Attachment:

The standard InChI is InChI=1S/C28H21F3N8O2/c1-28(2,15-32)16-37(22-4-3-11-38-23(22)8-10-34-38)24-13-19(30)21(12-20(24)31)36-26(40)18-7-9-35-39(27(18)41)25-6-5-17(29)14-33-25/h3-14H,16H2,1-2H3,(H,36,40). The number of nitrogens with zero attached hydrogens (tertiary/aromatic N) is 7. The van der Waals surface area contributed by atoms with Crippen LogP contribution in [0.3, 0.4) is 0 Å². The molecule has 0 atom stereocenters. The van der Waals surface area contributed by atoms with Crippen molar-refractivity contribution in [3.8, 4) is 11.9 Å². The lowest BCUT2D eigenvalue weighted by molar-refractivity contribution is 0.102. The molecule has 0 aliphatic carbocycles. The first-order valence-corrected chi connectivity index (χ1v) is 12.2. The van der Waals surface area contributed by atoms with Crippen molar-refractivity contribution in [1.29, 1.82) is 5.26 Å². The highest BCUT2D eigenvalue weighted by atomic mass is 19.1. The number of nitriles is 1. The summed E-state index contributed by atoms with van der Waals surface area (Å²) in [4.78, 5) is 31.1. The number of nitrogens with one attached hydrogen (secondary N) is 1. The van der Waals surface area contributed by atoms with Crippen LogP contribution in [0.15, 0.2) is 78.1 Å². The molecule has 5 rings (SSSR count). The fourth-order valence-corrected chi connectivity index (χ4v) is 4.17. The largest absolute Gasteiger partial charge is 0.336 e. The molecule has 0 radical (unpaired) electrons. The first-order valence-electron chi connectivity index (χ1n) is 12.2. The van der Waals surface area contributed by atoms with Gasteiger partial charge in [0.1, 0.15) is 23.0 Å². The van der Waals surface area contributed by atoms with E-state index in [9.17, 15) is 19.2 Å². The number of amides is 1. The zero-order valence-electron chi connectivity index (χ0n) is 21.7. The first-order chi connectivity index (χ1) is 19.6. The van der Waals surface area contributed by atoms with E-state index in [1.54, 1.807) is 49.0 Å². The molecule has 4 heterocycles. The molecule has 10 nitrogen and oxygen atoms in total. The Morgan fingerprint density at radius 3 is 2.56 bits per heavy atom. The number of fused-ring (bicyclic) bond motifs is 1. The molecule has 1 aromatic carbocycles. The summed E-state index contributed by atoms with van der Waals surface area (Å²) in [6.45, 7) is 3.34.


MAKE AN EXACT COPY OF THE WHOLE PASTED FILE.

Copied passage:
The standard InChI is InChI=1S/C28H21F3N8O2/c1-28(2,15-32)16-37(22-4-3-11-38-23(22)8-10-34-38)24-13-19(30)21(12-20(24)31)36-26(40)18-7-9-35-39(27(18)41)25-6-5-17(29)14-33-25/h3-14H,16H2,1-2H3,(H,36,40). The number of nitrogens with zero attached hydrogens (tertiary/aromatic N) is 7. The van der Waals surface area contributed by atoms with Crippen LogP contribution in [0.3, 0.4) is 0 Å². The molecule has 0 atom stereocenters. The van der Waals surface area contributed by atoms with Crippen molar-refractivity contribution in [3.8, 4) is 11.9 Å². The lowest BCUT2D eigenvalue weighted by molar-refractivity contribution is 0.102. The molecule has 0 aliphatic carbocycles. The first-order valence-corrected chi connectivity index (χ1v) is 12.2. The van der Waals surface area contributed by atoms with Crippen molar-refractivity contribution in [1.29, 1.82) is 5.26 Å². The highest BCUT2D eigenvalue weighted by atomic mass is 19.1. The number of nitriles is 1. The summed E-state index contributed by atoms with van der Waals surface area (Å²) in [4.78, 5) is 31.1. The number of nitrogens with one attached hydrogen (secondary N) is 1. The van der Waals surface area contributed by atoms with Crippen LogP contribution in [0.15, 0.2) is 78.1 Å². The molecule has 5 rings (SSSR count). The fourth-order valence-corrected chi connectivity index (χ4v) is 4.17. The largest absolute Gasteiger partial charge is 0.336 e. The molecule has 0 radical (unpaired) electrons. The first-order valence-electron chi connectivity index (χ1n) is 12.2. The van der Waals surface area contributed by atoms with Gasteiger partial charge in [0.1, 0.15) is 23.0 Å². The van der Waals surface area contributed by atoms with E-state index in [9.17, 15) is 19.2 Å². The number of amides is 1. The zero-order valence-electron chi connectivity index (χ0n) is 21.7. The first-order chi connectivity index (χ1) is 19.6. The van der Waals surface area contributed by atoms with E-state index in [1.54, 1.807) is 49.0 Å². The molecule has 4 heterocycles. The molecule has 10 nitrogen and oxygen atoms in total. The Morgan fingerprint density at radius 3 is 2.56 bits per heavy atom. The number of fused-ring (bicyclic) bond motifs is 1. The molecule has 1 aromatic carbocycles. The summed E-state index contributed by atoms with van der Waals surface area (Å²) in [6.45, 7) is 3.34.